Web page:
Correlation between MaxWorkers created and CPU utilization
I strongly recommend you to read the Thread and Task Architecture Guide doc. I'll quote some relevant parts:
About the higher number of workers and the relation between maxworkers and CPU:
On a very busy SQL Server Database Engine, it's possible to see a
number of active tasks that's over the limit set by reserved threads.
These tasks can belong to a branch that is not being used anymore and
are in a transient state, waiting for cleanup.
About the blocks you're experiencing:
If you suspect that there is a performance problem, it is probably not
the availability of worker threads. The cause is more likely something
like I/O that is causing the worker threads to wait.
About the CPU consumption not going beyond 30% while having requests blocking each other:
When a worker's quantum expires and is no longer active, the
respective task is placed in a FIFO queue in a RUNNABLE state, until
it moves to a RUNNING state again, assuming the task won't require
access to resources that are not available at the moment, such as a
latch or lock, in which case the task would be placed in a SUSPENDED
state instead of RUNNABLE, until such time those resources are
And here's the list of states a worker can be (from sys.dm_os_workers). Unless it's on the RUNNING state, it's not using the CPU, therefore, you could have way more requests existing at the same time than the 1472 you expected to see if they're not in fact using the CPU.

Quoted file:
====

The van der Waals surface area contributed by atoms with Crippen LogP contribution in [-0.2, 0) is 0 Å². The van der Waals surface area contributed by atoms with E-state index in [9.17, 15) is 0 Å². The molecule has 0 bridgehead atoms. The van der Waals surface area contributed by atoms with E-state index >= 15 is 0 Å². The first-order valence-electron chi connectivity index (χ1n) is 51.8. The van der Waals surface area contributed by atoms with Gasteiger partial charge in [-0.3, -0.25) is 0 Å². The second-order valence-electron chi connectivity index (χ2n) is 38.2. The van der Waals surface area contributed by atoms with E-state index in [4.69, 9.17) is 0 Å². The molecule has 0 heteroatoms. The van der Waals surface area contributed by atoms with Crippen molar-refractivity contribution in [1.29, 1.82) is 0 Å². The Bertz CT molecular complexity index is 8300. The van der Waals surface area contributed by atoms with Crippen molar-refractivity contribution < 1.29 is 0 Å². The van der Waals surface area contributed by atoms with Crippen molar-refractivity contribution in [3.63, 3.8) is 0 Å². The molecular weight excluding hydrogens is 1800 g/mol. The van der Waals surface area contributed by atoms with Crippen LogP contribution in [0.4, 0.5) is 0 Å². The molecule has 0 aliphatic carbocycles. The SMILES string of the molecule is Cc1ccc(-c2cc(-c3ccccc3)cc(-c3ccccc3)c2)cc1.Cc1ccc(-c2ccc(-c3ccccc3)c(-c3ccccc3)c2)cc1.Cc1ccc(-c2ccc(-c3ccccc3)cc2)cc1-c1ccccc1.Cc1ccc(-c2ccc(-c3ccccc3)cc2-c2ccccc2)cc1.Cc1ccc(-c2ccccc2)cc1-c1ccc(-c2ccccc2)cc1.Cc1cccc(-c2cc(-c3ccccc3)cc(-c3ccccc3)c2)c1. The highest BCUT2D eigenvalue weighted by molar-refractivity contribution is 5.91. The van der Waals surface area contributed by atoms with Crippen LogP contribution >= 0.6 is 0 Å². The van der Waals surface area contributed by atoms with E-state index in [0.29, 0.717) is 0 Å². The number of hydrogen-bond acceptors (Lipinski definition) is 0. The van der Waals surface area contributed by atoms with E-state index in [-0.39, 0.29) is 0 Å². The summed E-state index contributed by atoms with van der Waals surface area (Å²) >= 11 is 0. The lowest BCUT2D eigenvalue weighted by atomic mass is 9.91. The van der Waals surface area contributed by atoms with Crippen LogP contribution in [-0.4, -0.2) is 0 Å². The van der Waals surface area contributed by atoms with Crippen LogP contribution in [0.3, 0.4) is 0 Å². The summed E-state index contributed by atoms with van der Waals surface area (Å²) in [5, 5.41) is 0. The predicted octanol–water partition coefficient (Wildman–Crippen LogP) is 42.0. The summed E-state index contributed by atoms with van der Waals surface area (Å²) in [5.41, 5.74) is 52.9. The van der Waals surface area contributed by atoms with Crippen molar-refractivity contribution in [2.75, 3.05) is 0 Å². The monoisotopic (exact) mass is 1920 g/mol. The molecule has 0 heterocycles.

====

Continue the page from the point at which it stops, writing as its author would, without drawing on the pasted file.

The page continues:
Worker state. Can be one of the following values:
INIT = Worker is currently being initialized.
RUNNING = Worker is currently running either nonpreemptively or
RUNNABLE = The worker is ready to run on the scheduler.
SUSPENDED = The worker is currently suspended, waiting for an event to
send it a signal.
How to diagnostic your situation
With that in mind, you should check if you don't have a bottleneck caused by other resources (e.g., disk, network) required by the requests that are blocking the others. Paul Randal's article SQL Server Wait Statistics (or please tell me where it hurts…) has a terrific query to retrieve info about what could be causing trouble on your server. Before you assume the problem is the number of workers, I advise you to run that diagnostic on your server.